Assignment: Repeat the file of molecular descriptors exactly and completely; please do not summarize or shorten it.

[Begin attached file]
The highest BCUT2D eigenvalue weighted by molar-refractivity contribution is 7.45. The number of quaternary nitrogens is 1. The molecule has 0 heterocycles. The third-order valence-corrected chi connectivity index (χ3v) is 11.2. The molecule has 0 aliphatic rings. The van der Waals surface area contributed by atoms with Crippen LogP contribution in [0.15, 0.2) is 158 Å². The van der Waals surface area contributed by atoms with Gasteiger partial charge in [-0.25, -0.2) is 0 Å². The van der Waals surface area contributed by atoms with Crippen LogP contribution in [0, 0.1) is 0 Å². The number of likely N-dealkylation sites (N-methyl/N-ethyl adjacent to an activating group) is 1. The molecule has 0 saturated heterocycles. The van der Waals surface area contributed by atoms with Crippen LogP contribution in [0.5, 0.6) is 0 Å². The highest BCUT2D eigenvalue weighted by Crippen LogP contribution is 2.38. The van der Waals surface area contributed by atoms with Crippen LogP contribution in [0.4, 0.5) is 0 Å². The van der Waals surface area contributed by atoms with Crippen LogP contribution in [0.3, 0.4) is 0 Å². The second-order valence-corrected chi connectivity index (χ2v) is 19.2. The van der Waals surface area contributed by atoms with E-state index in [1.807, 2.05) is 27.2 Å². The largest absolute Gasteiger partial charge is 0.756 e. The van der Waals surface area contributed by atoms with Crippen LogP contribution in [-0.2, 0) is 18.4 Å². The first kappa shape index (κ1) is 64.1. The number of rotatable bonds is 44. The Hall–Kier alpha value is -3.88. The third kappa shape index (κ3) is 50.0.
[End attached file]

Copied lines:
The highest BCUT2D eigenvalue weighted by molar-refractivity contribution is 7.45. The number of quaternary nitrogens is 1. The molecule has 0 heterocycles. The third-order valence-corrected chi connectivity index (χ3v) is 11.2. The molecule has 0 aliphatic rings. The van der Waals surface area contributed by atoms with Crippen LogP contribution in [0.15, 0.2) is 158 Å². The van der Waals surface area contributed by atoms with Gasteiger partial charge in [-0.25, -0.2) is 0 Å². The van der Waals surface area contributed by atoms with Crippen LogP contribution in [0, 0.1) is 0 Å². The number of likely N-dealkylation sites (N-methyl/N-ethyl adjacent to an activating group) is 1. The molecule has 0 saturated heterocycles. The van der Waals surface area contributed by atoms with Crippen LogP contribution in [0.5, 0.6) is 0 Å². The highest BCUT2D eigenvalue weighted by Crippen LogP contribution is 2.38. The van der Waals surface area contributed by atoms with Crippen LogP contribution in [0.4, 0.5) is 0 Å². The van der Waals surface area contributed by atoms with Crippen LogP contribution in [0.3, 0.4) is 0 Å². The second-order valence-corrected chi connectivity index (χ2v) is 19.2. The van der Waals surface area contributed by atoms with E-state index in [1.807, 2.05) is 27.2 Å². The largest absolute Gasteiger partial charge is 0.756 e. The van der Waals surface area contributed by atoms with Crippen LogP contribution in [-0.2, 0) is 18.4 Å². The first kappa shape index (κ1) is 64.1. The number of rotatable bonds is 44. The Hall–Kier alpha value is -3.88. The third kappa shape index (κ3) is 50.0.